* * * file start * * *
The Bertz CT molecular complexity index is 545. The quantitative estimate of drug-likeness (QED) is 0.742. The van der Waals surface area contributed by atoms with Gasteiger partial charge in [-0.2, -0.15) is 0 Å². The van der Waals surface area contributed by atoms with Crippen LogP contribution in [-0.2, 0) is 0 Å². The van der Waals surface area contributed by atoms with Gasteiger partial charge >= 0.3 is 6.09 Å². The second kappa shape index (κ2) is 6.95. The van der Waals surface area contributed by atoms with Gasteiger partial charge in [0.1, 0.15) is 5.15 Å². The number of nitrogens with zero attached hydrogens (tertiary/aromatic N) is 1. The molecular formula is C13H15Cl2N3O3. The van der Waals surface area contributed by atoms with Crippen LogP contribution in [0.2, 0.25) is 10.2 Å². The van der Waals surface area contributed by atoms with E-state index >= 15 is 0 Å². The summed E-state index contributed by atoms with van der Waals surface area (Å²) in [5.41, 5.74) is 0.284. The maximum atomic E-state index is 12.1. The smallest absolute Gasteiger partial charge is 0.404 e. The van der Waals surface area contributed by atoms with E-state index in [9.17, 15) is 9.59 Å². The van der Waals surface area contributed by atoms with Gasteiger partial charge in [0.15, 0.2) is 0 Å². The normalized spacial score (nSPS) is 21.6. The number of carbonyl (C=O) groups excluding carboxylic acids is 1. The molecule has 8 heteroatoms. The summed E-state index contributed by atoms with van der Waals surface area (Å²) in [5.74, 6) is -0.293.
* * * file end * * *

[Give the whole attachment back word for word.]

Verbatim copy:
The Bertz CT molecular complexity index is 545. The quantitative estimate of drug-likeness (QED) is 0.742. The van der Waals surface area contributed by atoms with Gasteiger partial charge in [-0.2, -0.15) is 0 Å². The van der Waals surface area contributed by atoms with Crippen LogP contribution in [-0.2, 0) is 0 Å². The van der Waals surface area contributed by atoms with Gasteiger partial charge >= 0.3 is 6.09 Å². The second kappa shape index (κ2) is 6.95. The van der Waals surface area contributed by atoms with Gasteiger partial charge in [0.1, 0.15) is 5.15 Å². The number of nitrogens with zero attached hydrogens (tertiary/aromatic N) is 1. The molecular formula is C13H15Cl2N3O3. The van der Waals surface area contributed by atoms with Crippen LogP contribution in [0.2, 0.25) is 10.2 Å². The van der Waals surface area contributed by atoms with E-state index >= 15 is 0 Å². The summed E-state index contributed by atoms with van der Waals surface area (Å²) in [5.41, 5.74) is 0.284. The maximum atomic E-state index is 12.1. The smallest absolute Gasteiger partial charge is 0.404 e. The van der Waals surface area contributed by atoms with E-state index in [9.17, 15) is 9.59 Å². The van der Waals surface area contributed by atoms with Gasteiger partial charge in [0.15, 0.2) is 0 Å². The normalized spacial score (nSPS) is 21.6. The number of carbonyl (C=O) groups excluding carboxylic acids is 1. The molecule has 8 heteroatoms. The summed E-state index contributed by atoms with van der Waals surface area (Å²) in [5.74, 6) is -0.293.